Gary Neville – TV Pundit


Presumably now those people who threatened to cancel their subscriptions when Gary Neville was appointed as Sky Sports’s main pundit have come to realise, whether they like to admit it or not, that if they can just detach themselves from the endless slog of club allegiances for a few moments and listen, without prejudice, there is a good chance they might actually learn something.

His analysis of Arsenal’s defending, for example, for Chelsea’s winning goal on Saturday, and the clear evidence that Arsène Wenger still lacks an authority figure in the heart of his defence, all of which goes against the swell of opinion after Arsenal began the season with three clean sheets and a heap of praise for Steve Bould, their former centre-back now operating as assistant manager.

Neville explained his points calmly and succinctly, highlighted the way Arsenal’s defenders had been four or five yards inside their own penalty area as they prepared to face a free-kick, why it was inviting trouble and the fact there was nobody getting everyone organised in the way, as he then showed, John Terry could later be seen doing for Chelsea.


Ed Chamberlin, the host, wanted to know if Ferdinand had an international future now that Terry was no longer on the scene. Add in the fact that Neville spent nine years as a colleague of Ferdinand’s at Manchester United and knows very well how much his former team-mate cherished playing for England and it was a difficult question, to put it mildly.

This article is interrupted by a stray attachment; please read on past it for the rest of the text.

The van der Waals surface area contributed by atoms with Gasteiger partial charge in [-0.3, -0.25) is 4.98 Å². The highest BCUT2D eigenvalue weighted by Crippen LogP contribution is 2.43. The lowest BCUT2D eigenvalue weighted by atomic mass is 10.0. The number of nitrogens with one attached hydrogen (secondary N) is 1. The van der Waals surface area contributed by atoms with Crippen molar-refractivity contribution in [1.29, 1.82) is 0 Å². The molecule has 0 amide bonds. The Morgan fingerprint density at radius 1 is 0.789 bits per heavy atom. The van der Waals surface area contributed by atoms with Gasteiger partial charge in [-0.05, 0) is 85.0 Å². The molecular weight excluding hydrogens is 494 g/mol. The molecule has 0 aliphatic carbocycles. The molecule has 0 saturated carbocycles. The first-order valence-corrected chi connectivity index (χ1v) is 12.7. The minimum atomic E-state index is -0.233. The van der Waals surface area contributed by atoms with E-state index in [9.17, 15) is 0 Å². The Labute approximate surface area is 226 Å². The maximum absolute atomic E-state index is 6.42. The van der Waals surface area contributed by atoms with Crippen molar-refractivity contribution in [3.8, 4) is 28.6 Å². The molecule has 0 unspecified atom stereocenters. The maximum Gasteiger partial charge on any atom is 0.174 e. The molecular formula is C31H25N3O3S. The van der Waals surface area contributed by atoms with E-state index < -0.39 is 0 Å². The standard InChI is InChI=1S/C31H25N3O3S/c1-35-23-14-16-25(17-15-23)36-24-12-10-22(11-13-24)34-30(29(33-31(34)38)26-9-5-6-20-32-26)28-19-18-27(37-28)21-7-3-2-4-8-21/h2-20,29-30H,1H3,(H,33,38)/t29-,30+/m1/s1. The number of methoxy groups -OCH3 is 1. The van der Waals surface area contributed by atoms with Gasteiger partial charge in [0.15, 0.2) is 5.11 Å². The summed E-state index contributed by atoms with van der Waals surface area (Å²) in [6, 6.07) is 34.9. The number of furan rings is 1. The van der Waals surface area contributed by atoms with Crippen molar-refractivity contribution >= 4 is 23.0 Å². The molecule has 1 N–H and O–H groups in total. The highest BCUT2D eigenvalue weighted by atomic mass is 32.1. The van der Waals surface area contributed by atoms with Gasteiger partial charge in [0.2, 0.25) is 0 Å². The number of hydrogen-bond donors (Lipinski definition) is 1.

What followed felt like the unofficial confirmation Ferdinand will continue to be left out when Hodgson names his squad on Thursday for England’s next two World Cup qualifiers, against San Marino and Poland.

“He is a class defender, but [at] the World Cup, he’ll be 35,” Neville said. “Roy Hodgson has said importantly – and it’s a mistake many managers have made with England – he’s not going to take 34-year-olds, 35-year-olds who are seasoned internationals, who have 70-odd, 80 caps, to sit in the stand. I’ve seen that be divisive in previous squads and it will be divisive in this squad. And it won’t happen, and it’s the correct decision.


“People will say Rio Ferdinand’s lost the pace, a yard of pace,” he said. “Maybe he has. But I think he’d have struggled in that position five or six years ago, I really do.

“He’s the one who’s going to take the hit, because he’s that involved. He’s the one who’s chasing [Jan] Vertonghen. He’s the one chasing [Gareth] Bale. He’s the one who’s taken the hit. But there are four or five mistakes on each of those goals.

“Rio Ferdinand is a great centre-back. He’s a quick centre back. Still quick. Still quicker than Steve Bruce. He’s still quicker than Tony Adams. He’s still quicker than John Terry … but how many times do you see those players isolated one on one?”

Continue reading Why Gary Neville is out on his own when it comes to TV punditry by Daniel Taylor.

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